Stavanger's Brændevinssamlag (a city government organization) was established in 1875 to help over-come the major alcohol problems that had arisen in the city. The Brændevinssamlag had several outlets around the Stavanger. Unfortunately, sometimes the patrons of the official liquor outlets became rowdy, so police officers kept a watchful eye on them. However, the profits from the sales went to non-profit purposes and money from the government liquor outlets financed, among other things, the museum building, Stavanger's permanent gallery and the Art Association. The sales also provided monetary gifts to the poor. In 1883, the Stavanger Brændevinssamlag had a turnover of 83,812 liters of liquor and 133,277 bottles of beer. During the years the organization was in business, it donated 657,000 kroner to charity. Despite its successes, the Stavanger Brændevinssamlag was finally closed down in 1896.

In the mid-1890s, wine consumption increased among ordinary people. "Laddevin" was a popular term for a cheap and somewhat dubious strong wine that was imported in large quantities from the northern German free ports in the late 1800s and early 1900s. Ladde wine was made by mixing cheap Spanish weak wine with spirits, sugar, and essences.

From 1918-1940, Stavanger officially was a dry city. But after the First World War, the first beer clubs began to appear. These became a big problem for the police who could not get proper control over them. Eventually, there were more than 50 beer clubs in the city. Besides beer, some people also drank naphtha, rigabalsam (a home remedy made of oil, alcohol, and a tincture of saffron) and camphor drops. In 1945, five people lost their lives after drinking methanol and nearly 50 people were admitted to the hospital in that year.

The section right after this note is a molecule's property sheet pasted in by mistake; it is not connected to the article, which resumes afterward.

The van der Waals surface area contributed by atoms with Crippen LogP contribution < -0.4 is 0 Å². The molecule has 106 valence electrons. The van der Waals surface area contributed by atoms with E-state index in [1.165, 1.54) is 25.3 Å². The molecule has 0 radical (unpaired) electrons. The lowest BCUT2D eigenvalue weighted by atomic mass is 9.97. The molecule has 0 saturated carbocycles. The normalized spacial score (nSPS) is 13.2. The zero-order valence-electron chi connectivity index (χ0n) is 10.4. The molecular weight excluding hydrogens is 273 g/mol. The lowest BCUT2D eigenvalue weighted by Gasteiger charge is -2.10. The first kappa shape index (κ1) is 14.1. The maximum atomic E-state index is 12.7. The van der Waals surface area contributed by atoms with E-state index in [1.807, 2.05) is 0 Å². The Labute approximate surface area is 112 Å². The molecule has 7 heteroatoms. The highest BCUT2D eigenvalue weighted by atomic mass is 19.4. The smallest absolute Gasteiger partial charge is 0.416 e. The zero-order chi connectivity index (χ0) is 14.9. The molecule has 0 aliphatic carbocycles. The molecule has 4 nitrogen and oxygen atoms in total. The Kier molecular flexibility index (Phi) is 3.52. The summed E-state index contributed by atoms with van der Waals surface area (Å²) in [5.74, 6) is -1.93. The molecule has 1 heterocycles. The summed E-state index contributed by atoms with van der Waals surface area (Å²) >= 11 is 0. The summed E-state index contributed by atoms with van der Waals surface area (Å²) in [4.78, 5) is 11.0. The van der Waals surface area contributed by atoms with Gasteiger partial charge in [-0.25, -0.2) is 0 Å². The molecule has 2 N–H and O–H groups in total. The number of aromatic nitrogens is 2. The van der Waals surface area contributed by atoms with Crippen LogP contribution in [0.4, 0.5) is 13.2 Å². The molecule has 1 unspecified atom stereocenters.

The Vinmonopol (the wine monopoly) was established as a private limited company under state control in 1922. It was given the exclusive right to import and engage in the wholesale sale of spirits and wine. After World War II, in 1946, a local referendum was held on the question of whether Stavanger should have wine monopoly sales outlets or not. The referendum passed. After five years of occupation, there was a widespread desire by the citizens of Stavanger for freedom, and people were tired of restrictions and bans.

The liberalization of alcohol legislation in the 1980s signaled that the abstinence movement in Stavan-ger and the rest of Norway had almost died out and lost its former influence. By the year 2022, there were approximately 200 liquor licenses held by various drinking establishments around the city. The Norwegian temperance movement had become a passive shadow of what it had once been.

Source: The book Skaal Stavanger! Erling Jensen. Allmennforlaget 2019.